When does a hobby become a business?

Image representing eBay as depicted in CrunchBase

Image via CrunchBase

HMRC are actively searching the internet for evidence of eBay traders that are consistently selling goods on eBay. They are known to be exploring the use of ‘internet robots’ to scour cyberspace!

And this activity is not necessarily restricted to eBay traders. What about car boot sales, sales via classified ads? Which raises an interesting question – when does a hobby become a trade, and more importantly, when do any surplus funds become subject to tax?

Generally speaking if you are selling your own private possessions you will not be trading. However you may be considered ‘in business’ if you habitually buy and sell goods on eBay and/or at car boot events. The list that follows is the published ‘badges of trade’ that HMRC use when considering this matter.

1. An intention to make a profit supports trading.
2. The number of transactions involved – systematic and repeated transactions support trade.
3. The nature of the goods sold – are the goods only capable of being turned to advantage by being sold? Or do they yield income, or give enjoyment through pride of ownership?
4. Existence of similar trading transactions – was this a one-off transaction or part of a pattern that suggests trading?
5. Changes to the goods – were the goods repaired, modified or improved to sell them more easily?
6. The way the sale was carried out – were the goods sold in a way that indicates trading, or to raise cash in an emergency?
7. The source of finance – was money borrowed to buy the goods? Were any profits to be used to repay the loan?
8. Interval of time between purchase and sale – goods being traded are usually bought then sold quickly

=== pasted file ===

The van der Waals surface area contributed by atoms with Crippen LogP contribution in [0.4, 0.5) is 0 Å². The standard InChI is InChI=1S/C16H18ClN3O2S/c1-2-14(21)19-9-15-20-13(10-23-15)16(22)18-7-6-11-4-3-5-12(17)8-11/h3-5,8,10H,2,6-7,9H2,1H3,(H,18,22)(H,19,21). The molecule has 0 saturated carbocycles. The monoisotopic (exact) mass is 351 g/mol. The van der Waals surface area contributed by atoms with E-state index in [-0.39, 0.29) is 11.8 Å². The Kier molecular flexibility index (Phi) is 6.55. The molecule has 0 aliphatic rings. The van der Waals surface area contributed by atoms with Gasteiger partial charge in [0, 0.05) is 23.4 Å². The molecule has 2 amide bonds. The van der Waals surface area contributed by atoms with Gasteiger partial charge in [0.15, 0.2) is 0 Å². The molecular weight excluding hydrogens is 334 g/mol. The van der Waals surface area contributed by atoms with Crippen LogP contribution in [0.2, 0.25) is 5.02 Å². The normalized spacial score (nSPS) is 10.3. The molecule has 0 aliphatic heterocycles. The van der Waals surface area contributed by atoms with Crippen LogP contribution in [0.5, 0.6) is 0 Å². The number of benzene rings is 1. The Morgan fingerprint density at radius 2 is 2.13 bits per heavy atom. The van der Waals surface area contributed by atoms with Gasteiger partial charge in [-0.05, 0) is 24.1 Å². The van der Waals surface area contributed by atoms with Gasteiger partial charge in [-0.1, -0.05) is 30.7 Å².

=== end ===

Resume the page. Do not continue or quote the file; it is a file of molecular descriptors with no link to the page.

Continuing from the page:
9. Method of acquisition of the goods – goods acquired by an inheritance, or as a gift, are less likely to be the subject of trade

As you can see one or more of these cases could apply to most hobbies.

The current penalty regimen adopted by HMRC precludes sticking your head in the sand. Don’t wait for the brown envelope to appear. If you are uncertain about the tax status of your money-making hobby call us now.

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Good news for those working from home

Working from home allowance

You may be interested to learn that HMRC have increased the tax free allowance that employers can pay their employees if they are required to work from home. The allowance is intended to compensate employees for the additional costs of home working, heat and light etc. From 2008-09 onwards the allowance has been increased to £3 a week. (Previously £2 per week)

If by chance you work from home and your employer does not pay you the allowance, you may be able to make a claim for the cost of running a home office. Unfortunately the present agreed weekly allowance is still £2 per week – HMRC have not yet confirmed that they will allow a similar 50% increase. However it is reasonable to assume that this would apply.

In both cases if it can be demonstrated that actual additional costs of home working are more than £2/£3 per week, employers could pay more than the £3 allowance and un-reimbursed employees may be able to claim their actual costs.

Unfortunately the criteria which apply to the tax free payment from employers is less restrictive than the rules which apply to a claim from employees who have to meet their own homeworking costs. If you would like more information on this issue please call.